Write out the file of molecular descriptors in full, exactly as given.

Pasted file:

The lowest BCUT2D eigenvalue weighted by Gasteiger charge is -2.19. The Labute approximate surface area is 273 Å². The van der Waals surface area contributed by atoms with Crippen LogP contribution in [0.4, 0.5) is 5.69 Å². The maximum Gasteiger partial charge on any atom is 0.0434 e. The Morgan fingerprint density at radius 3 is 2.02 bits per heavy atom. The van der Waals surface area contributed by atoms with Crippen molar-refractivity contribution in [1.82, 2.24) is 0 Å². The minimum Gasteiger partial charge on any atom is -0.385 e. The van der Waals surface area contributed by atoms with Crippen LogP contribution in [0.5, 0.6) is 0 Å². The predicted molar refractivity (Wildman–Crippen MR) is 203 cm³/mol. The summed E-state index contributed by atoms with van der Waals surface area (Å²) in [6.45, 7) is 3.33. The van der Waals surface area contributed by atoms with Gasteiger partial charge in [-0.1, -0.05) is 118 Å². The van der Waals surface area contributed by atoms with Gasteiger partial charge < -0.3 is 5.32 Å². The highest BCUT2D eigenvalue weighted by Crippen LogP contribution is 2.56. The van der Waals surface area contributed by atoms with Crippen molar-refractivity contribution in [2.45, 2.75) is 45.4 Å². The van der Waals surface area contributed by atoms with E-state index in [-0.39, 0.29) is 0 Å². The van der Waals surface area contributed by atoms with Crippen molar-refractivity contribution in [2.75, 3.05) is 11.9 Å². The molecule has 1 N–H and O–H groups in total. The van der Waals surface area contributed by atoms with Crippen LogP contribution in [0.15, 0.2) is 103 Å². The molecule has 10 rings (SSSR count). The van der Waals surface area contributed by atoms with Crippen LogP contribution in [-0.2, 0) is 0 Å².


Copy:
The lowest BCUT2D eigenvalue weighted by Gasteiger charge is -2.19. The Labute approximate surface area is 273 Å². The van der Waals surface area contributed by atoms with Crippen LogP contribution in [0.4, 0.5) is 5.69 Å². The maximum Gasteiger partial charge on any atom is 0.0434 e. The Morgan fingerprint density at radius 3 is 2.02 bits per heavy atom. The van der Waals surface area contributed by atoms with Crippen molar-refractivity contribution in [1.82, 2.24) is 0 Å². The minimum Gasteiger partial charge on any atom is -0.385 e. The van der Waals surface area contributed by atoms with Crippen LogP contribution in [0.5, 0.6) is 0 Å². The predicted molar refractivity (Wildman–Crippen MR) is 203 cm³/mol. The summed E-state index contributed by atoms with van der Waals surface area (Å²) in [6.45, 7) is 3.33. The van der Waals surface area contributed by atoms with Gasteiger partial charge in [-0.1, -0.05) is 118 Å². The van der Waals surface area contributed by atoms with Gasteiger partial charge < -0.3 is 5.32 Å². The highest BCUT2D eigenvalue weighted by Crippen LogP contribution is 2.56. The van der Waals surface area contributed by atoms with Crippen molar-refractivity contribution in [2.45, 2.75) is 45.4 Å². The van der Waals surface area contributed by atoms with E-state index in [-0.39, 0.29) is 0 Å². The van der Waals surface area contributed by atoms with Crippen molar-refractivity contribution in [2.75, 3.05) is 11.9 Å². The molecule has 1 N–H and O–H groups in total. The van der Waals surface area contributed by atoms with Crippen LogP contribution in [0.15, 0.2) is 103 Å². The molecule has 10 rings (SSSR count). The van der Waals surface area contributed by atoms with Crippen LogP contribution in [-0.2, 0) is 0 Å².